One of the most challenging situations that parents face is finding out that their kid is injured or is suffering from pain. When this happens, it is only normal for parents to worry and panic. It is hard to think clearly during an emergency but it is imperative to stay calm and relax as much as possible. Depending on the situation, the best course of action is to bring the child to an emergency room or call 911.
But how would you know which one option to take? If your child is experiencing any of the following, the best course of action is to call 911.
- Unresponsive or unconscious
- Involved in a car accident and is seriously injured or unconscious
- Difficulty in breathing and is turning blue
- Suffering from a head injury and is vomiting or not responding properly
- Lost a significant amount of blood and/or uncontrolled bleeding
- Possible spine or neck injury
- Trouble breathing due to possible poisoning
How to Prepare for Emergency Situations for your Child
While it is the last thing you want to happen to your child, sometimes it is inevitable, no matter how careful and attentive you are to your kid. So, the best thing to do is to be ready when emergencies happen. So, here are some tips on how to deal with emergencies and what you need to do.
You’ll never know when an accident can happen, and it is essential that you know which hospitals are near you and which ones your kid’s pediatrician is affiliated to. Suppose you bring your child to an emergency room or urgent care center that does not have pediatric specialists or pediatricians, and chances are you will be asked to transfer to another hospital.
The last thing you need is to waste more time moving your child to another hospital. This is why it is important that you make a list of hospitals near you that cater to child care. These hospitals are usually more comfortable for children, and they have staffs that are trained to help families and children cope with stressful situations.
Call Your Child’s Pediatrician First
During emergencies, call your pediatrician first as they can give you advice on what to do. Also, they can call the nearest hospital and tell the emergency department that you are coming. More or less, your pediatrician can explain what has happened, and the hospital can prepare the best course of treatment for your child as soon as you arrive in the hospital.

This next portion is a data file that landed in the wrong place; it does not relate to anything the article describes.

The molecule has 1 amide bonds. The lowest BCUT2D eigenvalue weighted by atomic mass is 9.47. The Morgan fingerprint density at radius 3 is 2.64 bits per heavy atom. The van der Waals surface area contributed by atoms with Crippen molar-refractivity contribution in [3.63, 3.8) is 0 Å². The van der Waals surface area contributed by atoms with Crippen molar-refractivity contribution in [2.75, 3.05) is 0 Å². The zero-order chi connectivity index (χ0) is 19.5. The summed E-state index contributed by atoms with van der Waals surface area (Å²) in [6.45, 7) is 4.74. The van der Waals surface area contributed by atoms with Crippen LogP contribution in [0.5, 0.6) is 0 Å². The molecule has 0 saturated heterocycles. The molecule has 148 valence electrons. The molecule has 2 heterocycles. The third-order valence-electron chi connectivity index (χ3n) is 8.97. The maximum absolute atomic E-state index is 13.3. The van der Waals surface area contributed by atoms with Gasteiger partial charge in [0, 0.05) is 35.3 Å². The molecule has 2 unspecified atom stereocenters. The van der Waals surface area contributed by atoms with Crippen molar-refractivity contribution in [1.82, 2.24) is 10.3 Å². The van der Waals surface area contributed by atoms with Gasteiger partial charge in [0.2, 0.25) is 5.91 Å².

Try to Treat your Child at Home
Before going to the ER, it is okay to offer OTC medicines for pain or fever. This can help make your child feel better and make examination a bit easier when you arrive at the ER. However, make sure to take note of which medicine you gave, the dosage, and the time.
Your child is already worried and stressed during emergency situations. The last thing you want to do is to add to the stress of your child, so try your best to stay calm and let your child know what to expect.
Always Keep Your Child’s Medical History Handy
During emergency cases, attending physicians or medical staff need to know the patient’s medical history and the list of medications your kid is taking. Some of the common questions that they might ask you are:
- If your child has a health insurance
- The information of your child’s pediatrician and if other doctors are treating your child
- Allergies, especially with food and medications
- Medical history or surgical history
- The last food your child ate
- What happened that led to your child’s visit to the ER
- List of medications your child is taking, whether prescriptions, vitamins, supplements, painkillers, among others
What To Expect in the Emergency Room
Emergency rooms are not on a first-come, first-serve basis. Doctors and medical staff will attend to patients with the most severe illnesses or injuries first. If your child’s condition is considered minor, you and your child may have to wait longer.
Sometimes the waiting room may be empty or has few patients. However, this does not always mean you won’t have to wait. Sometimes, doctors and nurses are busy attending to other patients, or there are no available exam rooms yet.
As you arrive in the ER, nurses or doctors will ask several questions about what happened to your child, get vital signs, and give a quick assessment.
While waiting for your turn, make sure to ask the medical staff if you can offer food or drink to your child. Also, if your child’s condition worsens while waiting in the ER, inform the medical staff immediately.
Having to bring your child to the emergency room can be frightening both for you and your child. So, it’s best to be prepared and set expectations for your child as well.